The CIO of a large renewable energy producer does not create an “IT strategy.” Instead, he contributes to the overall business strategy of the organization. But getting to this point was a considerable journey.
When he joined the company, IT needed to renew “pretty much everything,” so he created a roadmap in support of the business strategy. After almost four years of laying the technical groundwork and building IT’s credibility, the CIO no longer merely reacts to the business strategy; he has become part of the business leadership team that creates it.
Only 23% of CIOs rate their organization as effective at business strategy and planning
“As the CIO,” he says, “my job is to make sure that we use the right experts from the IT domain to actually look at the opportunities that technology provides and the threats that it creates.”
His journey reflects that of a growing number of CIOs and business leaders, who understand the need for information and technology to be embedded in the business strategy, rather than an afterthought.
Good strategy is hard work
Strategy has long been a considerable challenge for CIOs and their enterprises. Many CIOs and their C-level peers devote significant time and resources to developing strategies, yet end up producing documents that gather dust on a shelf. Some have grown cynical of the idea of strategy and would prefer to abandon it altogether.
Like any other skill, you only get better at strategy by practicing frequently
Simply put, strategy is “how we succeed.” In the private sector, it describes how an enterprise will compete and win in the long term, including how information and technology will be used to achieve business success. In the public sector, the focus is on how the organization will achieve its mission. Regardless, there should be only one strategy: the business strategy.
In Gartner’s 2018 CIO Survey, only 23% of respondents rated their organization as effective or very effective at business strategy and planning, and only 29% rated their organization as effective or very effective at IT strategy and planning.
“Developing strategy is hard work, but doing it well is especially important during periods of rapid change,” says Noah Rosenstein, research analyst at Gartner. “In the digital business era, CIOs and other business leaders need to not only ensure that they have a sound strategy but also rethink how they develop it.”
3 ways CIOs approach strategy
While fully embedding information and technology (I&T) in the business strategy represents the target state, few CIOs are in this situation today. In interactions with clients, Gartner typically sees three scenarios.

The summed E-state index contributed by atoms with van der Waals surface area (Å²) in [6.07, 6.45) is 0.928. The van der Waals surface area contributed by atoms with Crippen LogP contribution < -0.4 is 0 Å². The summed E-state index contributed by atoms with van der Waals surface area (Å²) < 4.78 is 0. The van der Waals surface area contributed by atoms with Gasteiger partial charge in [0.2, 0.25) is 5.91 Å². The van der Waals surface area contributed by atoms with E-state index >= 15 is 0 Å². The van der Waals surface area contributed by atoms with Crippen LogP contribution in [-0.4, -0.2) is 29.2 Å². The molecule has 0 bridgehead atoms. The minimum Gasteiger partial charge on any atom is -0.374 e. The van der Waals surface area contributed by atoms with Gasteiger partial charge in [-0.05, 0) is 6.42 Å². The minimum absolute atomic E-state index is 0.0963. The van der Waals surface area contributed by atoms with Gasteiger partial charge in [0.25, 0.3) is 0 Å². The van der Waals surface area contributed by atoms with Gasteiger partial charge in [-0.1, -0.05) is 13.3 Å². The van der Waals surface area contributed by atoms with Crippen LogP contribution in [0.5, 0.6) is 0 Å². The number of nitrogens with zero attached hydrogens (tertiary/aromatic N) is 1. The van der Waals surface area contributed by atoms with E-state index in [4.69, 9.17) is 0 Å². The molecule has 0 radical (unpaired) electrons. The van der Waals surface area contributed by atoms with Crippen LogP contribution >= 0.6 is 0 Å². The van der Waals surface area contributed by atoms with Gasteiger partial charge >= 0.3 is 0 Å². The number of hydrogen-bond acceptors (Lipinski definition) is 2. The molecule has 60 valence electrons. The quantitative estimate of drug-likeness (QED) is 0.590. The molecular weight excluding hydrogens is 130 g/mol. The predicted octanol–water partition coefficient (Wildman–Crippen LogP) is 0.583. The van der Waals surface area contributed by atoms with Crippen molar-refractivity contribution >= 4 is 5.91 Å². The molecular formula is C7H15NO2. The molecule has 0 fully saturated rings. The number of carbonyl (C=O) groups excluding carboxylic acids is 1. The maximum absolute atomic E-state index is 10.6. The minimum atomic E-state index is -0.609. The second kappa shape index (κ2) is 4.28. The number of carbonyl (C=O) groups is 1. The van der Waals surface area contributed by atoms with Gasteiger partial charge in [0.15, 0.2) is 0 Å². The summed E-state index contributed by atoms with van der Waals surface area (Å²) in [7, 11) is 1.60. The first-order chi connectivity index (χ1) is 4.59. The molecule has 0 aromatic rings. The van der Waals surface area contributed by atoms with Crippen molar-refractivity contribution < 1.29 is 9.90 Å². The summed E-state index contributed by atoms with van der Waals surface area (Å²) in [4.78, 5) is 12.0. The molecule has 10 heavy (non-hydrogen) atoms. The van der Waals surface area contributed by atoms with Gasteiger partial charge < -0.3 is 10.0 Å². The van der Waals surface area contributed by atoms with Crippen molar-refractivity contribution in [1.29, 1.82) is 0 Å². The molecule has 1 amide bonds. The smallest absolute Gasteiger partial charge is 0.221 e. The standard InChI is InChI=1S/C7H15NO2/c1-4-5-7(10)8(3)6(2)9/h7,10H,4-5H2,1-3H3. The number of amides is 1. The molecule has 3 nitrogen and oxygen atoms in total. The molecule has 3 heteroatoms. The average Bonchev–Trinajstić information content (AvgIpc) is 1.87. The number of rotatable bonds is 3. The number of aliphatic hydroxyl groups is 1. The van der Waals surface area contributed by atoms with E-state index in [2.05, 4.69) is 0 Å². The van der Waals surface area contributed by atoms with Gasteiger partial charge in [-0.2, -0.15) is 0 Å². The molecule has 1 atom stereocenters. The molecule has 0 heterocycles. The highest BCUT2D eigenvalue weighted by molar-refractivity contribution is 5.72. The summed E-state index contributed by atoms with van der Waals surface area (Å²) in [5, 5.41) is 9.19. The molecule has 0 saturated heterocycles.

- No formal business strategy. The absence of a formally documented or clearly articulated business strategy is both a major challenge and an opportunity for CIOs. If the business strategy has not been documented or clearly articulated, then I&T strategy should include a draft of assumed strategic business outcomes to be validated by the leadership team.
- Separate I&T and business strategies. When business and I&T strategies are separate, CIOs need to show the value of information and technology. The I&T strategy must be created in close collaboration with business leadership, communicated and used to inform the business strategy.
- Single business strategy with I&T embedded. When the only strategy is the business strategy, the enterprise has already acknowledged the importance of information and technology, and the CIO will typically already be involved in shaping long-term direction. However, even with I&T embedded in business strategy, there are pitfalls for CIOs and their enterprises to avoid on the digital journey. For example, the enterprise might respond too slowly to opportunities, or lose track of business outcomes.
When addressing any of these three scenarios, CIOs must keep in mind that operational excellence and credibility are the foundation for a voice in strategy. CIOs who neglect core delivery may jeopardize the digital ambitions of the enterprise.
Good strategy is worth the effort
Developing strategy is a daunting and difficult task, and in the digital era it needs to be approached as a continuous and iterative process to be able to respond quickly to the accelerating pace of change. Many CIOs and IT teams spend so much time and energy focusing on operational challenges that they find it difficult to think about strategy even once a year, let alone on a continuous basis.
“Like any other skill, you only get better at strategy by practicing frequently,” says Rosenstein. “Don’t worry about getting it right the first time. Take a page out of the agile development playbook and focus on getting started with a “minimum viable strategy,” knowing you will iterate and improve as you go.”